Briefly in early December, autumn turned to winter in London. There were crisp frosts, blue skies and sub zero temperatures. It was the way that the coldest of seasons ought to be.
It coincided with the release of the annual Pop Ambient compilation by Wolfgang Voigt’s Kompakt label. For a brief time, German techno and the London weather were in perfect synch.
And then it changed – we’re up to 15°C and it is all a bit murky again.
No matter though, let’s dust off Wolfgang’s latest offering.
Once again, it is unfailingly good. If like me, you’ve become a bit disillusioned with the old drums/guitars/bass schtick, it is a blast of cool calm fresh air.
We’ve got a couple of returnees from last year’s compilation which I reviewed here. Max Würden follows last year’s “Unterwasser” with the throbbing pulse of “186,000 Miles Per Second” (i.e. the speed of light) and “Fernfeld”. Leandro Fresco also gets two tracks, a bit of a rarity for these compilations. Jens-Uwe Beyer is back with “Final 10”, which closes out the compilation with a beautiful static single chord and Thore Pfeiffer contributes with “Good Life”, a glistening bauble of a track, just right for Christmas.
There are some interesting additions too. Soulsavers’ “Hal” has received the Wolfgang Voigt remix treatment. Soulsavers have been kicking around for a few years now making interesting music often via collaboration. They’ve done a couple of excellent LPs with Depeche Mode’s Dave Gahan and Mark Lanegan each as the vocalists. The Lanegan LP was a particular favourite with the wonderful “Revival” getting played to death in our house. It took Lanegan’s deep gruff vocals and introduced a gospel backing. It was rather wonderful.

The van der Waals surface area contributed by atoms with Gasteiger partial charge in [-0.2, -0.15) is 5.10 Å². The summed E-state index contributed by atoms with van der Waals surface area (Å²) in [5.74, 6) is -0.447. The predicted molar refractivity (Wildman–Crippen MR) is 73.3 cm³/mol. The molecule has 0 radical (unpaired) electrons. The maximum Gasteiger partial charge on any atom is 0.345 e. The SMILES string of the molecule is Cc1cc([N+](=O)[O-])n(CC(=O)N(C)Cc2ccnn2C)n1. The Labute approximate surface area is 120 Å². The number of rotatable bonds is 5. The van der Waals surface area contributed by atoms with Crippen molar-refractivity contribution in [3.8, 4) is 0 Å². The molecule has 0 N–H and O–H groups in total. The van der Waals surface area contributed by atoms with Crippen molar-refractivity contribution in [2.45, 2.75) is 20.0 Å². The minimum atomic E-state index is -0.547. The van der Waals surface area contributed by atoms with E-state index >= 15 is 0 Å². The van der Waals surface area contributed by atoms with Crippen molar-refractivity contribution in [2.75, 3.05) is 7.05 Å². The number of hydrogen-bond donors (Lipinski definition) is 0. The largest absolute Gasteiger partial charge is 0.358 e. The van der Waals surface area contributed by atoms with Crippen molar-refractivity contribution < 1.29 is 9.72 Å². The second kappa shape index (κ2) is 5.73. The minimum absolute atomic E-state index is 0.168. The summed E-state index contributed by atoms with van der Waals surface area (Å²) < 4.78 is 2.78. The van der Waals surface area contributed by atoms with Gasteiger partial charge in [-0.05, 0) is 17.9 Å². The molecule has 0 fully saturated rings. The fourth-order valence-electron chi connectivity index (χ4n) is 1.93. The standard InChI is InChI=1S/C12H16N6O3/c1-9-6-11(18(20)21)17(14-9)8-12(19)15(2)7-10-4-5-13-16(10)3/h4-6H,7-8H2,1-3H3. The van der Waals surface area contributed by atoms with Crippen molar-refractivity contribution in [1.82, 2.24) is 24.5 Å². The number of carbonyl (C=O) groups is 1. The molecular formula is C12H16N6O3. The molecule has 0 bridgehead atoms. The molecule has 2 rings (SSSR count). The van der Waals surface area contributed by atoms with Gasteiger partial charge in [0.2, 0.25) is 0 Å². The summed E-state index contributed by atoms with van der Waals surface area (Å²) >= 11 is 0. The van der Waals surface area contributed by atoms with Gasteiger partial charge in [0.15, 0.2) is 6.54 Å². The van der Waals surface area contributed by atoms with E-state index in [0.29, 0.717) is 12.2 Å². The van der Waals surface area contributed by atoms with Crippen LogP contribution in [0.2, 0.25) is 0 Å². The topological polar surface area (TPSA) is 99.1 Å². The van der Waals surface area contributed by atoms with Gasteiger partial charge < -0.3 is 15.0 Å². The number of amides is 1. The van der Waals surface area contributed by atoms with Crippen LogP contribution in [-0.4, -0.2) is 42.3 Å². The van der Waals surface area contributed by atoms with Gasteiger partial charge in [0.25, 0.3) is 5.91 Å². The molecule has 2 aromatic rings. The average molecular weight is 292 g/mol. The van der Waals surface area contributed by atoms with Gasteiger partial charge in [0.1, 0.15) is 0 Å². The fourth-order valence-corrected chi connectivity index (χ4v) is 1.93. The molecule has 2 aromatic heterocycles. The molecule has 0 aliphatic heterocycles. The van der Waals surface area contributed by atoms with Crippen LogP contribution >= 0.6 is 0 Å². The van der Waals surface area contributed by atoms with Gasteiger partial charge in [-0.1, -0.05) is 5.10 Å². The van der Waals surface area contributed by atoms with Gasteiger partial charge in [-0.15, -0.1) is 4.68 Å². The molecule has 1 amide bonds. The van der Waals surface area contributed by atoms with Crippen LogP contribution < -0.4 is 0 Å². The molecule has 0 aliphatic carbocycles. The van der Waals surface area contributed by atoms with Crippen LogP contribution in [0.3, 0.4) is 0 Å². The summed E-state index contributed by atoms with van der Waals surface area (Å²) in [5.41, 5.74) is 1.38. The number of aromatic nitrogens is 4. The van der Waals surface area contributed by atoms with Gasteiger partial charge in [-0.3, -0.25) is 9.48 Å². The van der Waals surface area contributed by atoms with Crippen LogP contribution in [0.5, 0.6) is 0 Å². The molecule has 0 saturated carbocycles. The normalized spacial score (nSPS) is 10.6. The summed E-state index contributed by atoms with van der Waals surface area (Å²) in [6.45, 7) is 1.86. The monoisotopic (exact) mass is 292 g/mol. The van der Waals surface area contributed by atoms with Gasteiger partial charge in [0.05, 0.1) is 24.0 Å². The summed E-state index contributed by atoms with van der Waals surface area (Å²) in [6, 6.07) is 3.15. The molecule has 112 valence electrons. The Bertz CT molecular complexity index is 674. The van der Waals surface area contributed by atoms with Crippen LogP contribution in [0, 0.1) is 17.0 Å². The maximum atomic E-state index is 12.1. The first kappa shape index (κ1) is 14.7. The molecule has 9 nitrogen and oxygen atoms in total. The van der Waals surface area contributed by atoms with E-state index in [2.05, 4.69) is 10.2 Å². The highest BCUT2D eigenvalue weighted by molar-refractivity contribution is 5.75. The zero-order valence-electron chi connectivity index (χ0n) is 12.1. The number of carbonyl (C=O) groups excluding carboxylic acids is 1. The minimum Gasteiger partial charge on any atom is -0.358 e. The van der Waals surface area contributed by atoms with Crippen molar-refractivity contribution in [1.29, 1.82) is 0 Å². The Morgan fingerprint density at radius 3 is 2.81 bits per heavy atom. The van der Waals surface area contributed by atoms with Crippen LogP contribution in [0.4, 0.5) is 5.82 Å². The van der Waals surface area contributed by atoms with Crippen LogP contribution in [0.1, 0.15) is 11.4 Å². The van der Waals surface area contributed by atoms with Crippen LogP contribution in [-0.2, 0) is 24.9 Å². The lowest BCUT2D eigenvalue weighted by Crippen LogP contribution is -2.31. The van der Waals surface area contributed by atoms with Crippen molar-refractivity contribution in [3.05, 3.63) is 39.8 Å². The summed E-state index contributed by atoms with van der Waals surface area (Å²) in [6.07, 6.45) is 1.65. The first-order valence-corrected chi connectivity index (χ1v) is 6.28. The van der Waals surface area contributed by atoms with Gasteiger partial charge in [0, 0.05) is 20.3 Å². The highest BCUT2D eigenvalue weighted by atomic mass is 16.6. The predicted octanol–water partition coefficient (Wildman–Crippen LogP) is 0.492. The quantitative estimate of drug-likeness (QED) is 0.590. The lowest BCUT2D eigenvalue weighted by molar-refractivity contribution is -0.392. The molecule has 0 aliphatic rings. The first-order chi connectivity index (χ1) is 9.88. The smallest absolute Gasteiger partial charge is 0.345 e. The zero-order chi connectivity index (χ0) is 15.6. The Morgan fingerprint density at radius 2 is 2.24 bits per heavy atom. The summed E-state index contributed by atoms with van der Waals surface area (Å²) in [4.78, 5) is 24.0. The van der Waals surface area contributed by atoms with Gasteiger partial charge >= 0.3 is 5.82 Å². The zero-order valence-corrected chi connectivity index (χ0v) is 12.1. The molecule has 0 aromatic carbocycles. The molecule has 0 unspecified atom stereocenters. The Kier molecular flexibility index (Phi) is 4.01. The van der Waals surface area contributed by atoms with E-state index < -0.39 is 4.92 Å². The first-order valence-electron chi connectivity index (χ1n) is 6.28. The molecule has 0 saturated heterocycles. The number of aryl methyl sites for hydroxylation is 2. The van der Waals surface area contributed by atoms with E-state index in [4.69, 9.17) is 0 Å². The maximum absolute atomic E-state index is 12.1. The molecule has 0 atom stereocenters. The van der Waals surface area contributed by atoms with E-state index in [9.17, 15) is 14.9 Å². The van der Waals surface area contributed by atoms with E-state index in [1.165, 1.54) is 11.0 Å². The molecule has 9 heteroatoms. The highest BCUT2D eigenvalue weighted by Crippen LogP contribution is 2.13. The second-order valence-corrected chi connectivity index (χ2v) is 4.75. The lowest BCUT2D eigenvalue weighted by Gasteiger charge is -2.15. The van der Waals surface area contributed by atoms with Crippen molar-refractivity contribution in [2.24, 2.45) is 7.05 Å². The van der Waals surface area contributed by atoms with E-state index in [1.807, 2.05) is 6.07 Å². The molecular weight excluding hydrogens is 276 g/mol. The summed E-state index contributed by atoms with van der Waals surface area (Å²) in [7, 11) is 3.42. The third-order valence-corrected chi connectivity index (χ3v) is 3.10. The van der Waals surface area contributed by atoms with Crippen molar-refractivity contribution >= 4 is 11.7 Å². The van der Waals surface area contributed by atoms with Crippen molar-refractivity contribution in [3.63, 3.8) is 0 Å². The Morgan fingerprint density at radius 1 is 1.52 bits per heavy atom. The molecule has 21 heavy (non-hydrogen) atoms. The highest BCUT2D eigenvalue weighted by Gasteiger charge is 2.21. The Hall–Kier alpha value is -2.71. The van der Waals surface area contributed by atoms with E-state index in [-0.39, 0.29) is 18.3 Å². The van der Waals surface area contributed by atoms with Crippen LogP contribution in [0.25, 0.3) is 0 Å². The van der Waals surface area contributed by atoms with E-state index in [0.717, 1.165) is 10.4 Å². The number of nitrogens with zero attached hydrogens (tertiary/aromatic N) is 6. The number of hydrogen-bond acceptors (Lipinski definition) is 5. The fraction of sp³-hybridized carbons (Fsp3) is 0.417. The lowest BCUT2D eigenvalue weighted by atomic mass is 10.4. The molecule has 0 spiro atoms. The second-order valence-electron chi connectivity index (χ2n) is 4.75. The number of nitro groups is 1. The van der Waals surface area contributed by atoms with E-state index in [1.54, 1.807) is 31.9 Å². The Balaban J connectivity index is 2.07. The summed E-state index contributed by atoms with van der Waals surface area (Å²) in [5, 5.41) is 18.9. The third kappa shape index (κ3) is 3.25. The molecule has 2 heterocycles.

“Hal” named after the computer in Kubrick’s “2001” is a stately electronic piano based track with some beautiful swelling strings and a smattering of percussion. Rich Martin and Ian Glover have been working on an LP inspired by the film director’s work and Voigt’s treatment of the song is just wonderful.
Yui Onodera gets 1.5 tracks with the opening “Cromo2” and a joint venture with Scanner on “Locus Solus”. The latter is a gently pulsing piece of soundart with a fragile guitar melody, a distance away from Scanner aka Robin Rimbaud’s work with police and emergency radio broadcasts. Onedera is a Japanese artist who has a background in architecture and there is certainly a sense of space in his music.
One of the benefits of Voigt’s approach to these compilations is that it isn’t just techno artists doing chill out music but he widens the net with people like Onedera and Stephan Mathieu on last year’s compilation.
Anton Kubikov’s “Dekka” is a new one on me. He is a prolific Russian electronic artist who has recently moved to Prague to open his own shop selling clothes and music. His piece is glides icily across the landscape, perfect for watching the European landscape from the window of a speeding train. It contrasts with the following track “Sonido Espanol” by the Spanish artist Fresco, which creates an Iberian warmth, like the late afternoon sun dying behind the mountains. Much of the music on the compilation has that sense of the physical and works both in the background and in the foreground.
It sounds corny but writing this piece in our living room, set up for Christmas with the scent of gingerbread hanging from the tree – it is a healthy indulgence. I’d recommend the LP to anyone who enjoyed side 2 of “Low”, any Tangerine Dream or Jean Michel Jarre fans or those who enjoyed the electronic music in the 90s.
You can buy the LP directly from Kompakt’s Bandcamp page here.